though I cannot do whatever I like, I will tell you about it. I wish to live in a quiet little village where everyone walks and I never have to be without my dogs. there I wish to husband plants & animals to our mutual benefit and live as simply as one can in this world. I would like a partner in this who also likes to fool around with a smile whenever the chance arises (for this desire is terribly strong in me unfortunately). in my free time I should like to romp & play and especially work at the arts, for they are the truest expression of what lies within the soul. if I could see both the sea and the mountains, that would be best, but I will take one or the other if I must. I wish there to be no cars, no disparity of wealth, and, most importantly, no dishonesty. here I will live solely to the advantage of others, and, by their doing likewise, we shall all prosper. my neighbor will police me, as I him, such that there will be no need for citizens on patrol or laws of any kind, and no doors will be closed to me behind which the evilest of action may be hidden. in all, I should like to reside in God’s dream during the day and rest my mind nightly, rather than be plagued, both awake and asleep, by nightmare.
To a child, this world of toys and cartoons, every artificial meme and construct, all the things that influence them and create their world view, is theirs. It belongs to them. What is strange about this is that, although they assume it, they had no hand in its creation— it was imparted to them by a bunch of 35 year olds in a design studio somewhere.
When I was a kid, the world as I knew it was made up of Sesame Street, Lincoln Logs, and Fisher-Price Little People. Later that became Lego, Star Wars, and Dungeons & Dragons. Those things made me the person that I am today. What I didn’t know, couldn’t have grasped, was that there was some 30-something somewhere imagining all these things for me. If I had, I would have thought it was a little weird. Why is this old guy making kids’ toys?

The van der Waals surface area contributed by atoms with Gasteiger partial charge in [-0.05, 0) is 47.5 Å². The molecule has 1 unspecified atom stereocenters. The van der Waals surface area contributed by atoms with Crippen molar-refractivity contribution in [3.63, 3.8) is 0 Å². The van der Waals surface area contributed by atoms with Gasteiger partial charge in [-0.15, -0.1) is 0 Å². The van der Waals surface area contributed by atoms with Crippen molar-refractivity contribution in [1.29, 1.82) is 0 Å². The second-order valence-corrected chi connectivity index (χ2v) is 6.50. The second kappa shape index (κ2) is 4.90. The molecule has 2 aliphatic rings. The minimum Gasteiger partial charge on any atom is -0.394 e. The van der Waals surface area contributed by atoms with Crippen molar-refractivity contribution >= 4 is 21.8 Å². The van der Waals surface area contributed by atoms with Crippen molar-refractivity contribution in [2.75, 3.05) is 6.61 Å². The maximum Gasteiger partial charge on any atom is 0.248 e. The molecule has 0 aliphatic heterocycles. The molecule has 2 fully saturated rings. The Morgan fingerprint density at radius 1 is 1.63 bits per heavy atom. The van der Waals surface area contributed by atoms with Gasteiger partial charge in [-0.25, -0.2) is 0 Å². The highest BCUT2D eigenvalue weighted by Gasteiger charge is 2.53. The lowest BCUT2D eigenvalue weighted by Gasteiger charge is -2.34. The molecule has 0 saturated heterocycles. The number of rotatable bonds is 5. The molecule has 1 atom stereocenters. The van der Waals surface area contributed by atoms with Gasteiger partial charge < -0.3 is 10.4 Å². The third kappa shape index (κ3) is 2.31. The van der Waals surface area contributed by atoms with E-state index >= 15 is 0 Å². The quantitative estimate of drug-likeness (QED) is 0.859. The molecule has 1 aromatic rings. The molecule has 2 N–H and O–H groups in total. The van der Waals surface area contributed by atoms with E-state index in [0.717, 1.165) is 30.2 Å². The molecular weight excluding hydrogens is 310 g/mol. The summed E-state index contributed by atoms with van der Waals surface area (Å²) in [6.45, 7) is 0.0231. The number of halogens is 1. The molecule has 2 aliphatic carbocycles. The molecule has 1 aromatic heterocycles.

Of course, who else is going to make them? The kids themselves can’t, obviously, so somebody has to. Thing is, the vast majority of companies aren’t out to craft some grand milieu. They wanted to derive profit Z, saw need X, devised solution Y, and took it to market. What the sum total of this activity meant in terms of mise en scene, let alone the effect that living in such an environment has on the human psyche, rarely enters into the equation.
But couldn’t it? And, more importantly, shouldn’t it?
When profit is the only motive, so many other things just get left by the wayside. There just isn’t room for them. Wouldn’t it make more sense, rather than externalizing all these costs and their associated unintended consequences in order to make a profit, to turn the model on its head?
A better way might be to ask the question — if we can accomplish this thing exactly the way we want to, the way that we think is best for everyone, achieves the most ideal outcome, minimizes the downside i.e. external costs/unintended consequences, and maximizes the return on resource/energy investment, will it still turn a profit, or at least be sustainable?
If life is a movie, then the built environment is its stage and the artifacts of daily life the props, and we the directors, production designers, and cinematographers framing and creating it. Now imagine your favorite film, its carefully calculated construction, the attention to detail, and compare that with what you yourself are creating in the world. Hopefully there is as much thoughtful consideration given to your work as there was to theirs.
My definite chief aim is to advance a world where all people have the holding space to realize their highest possible selves.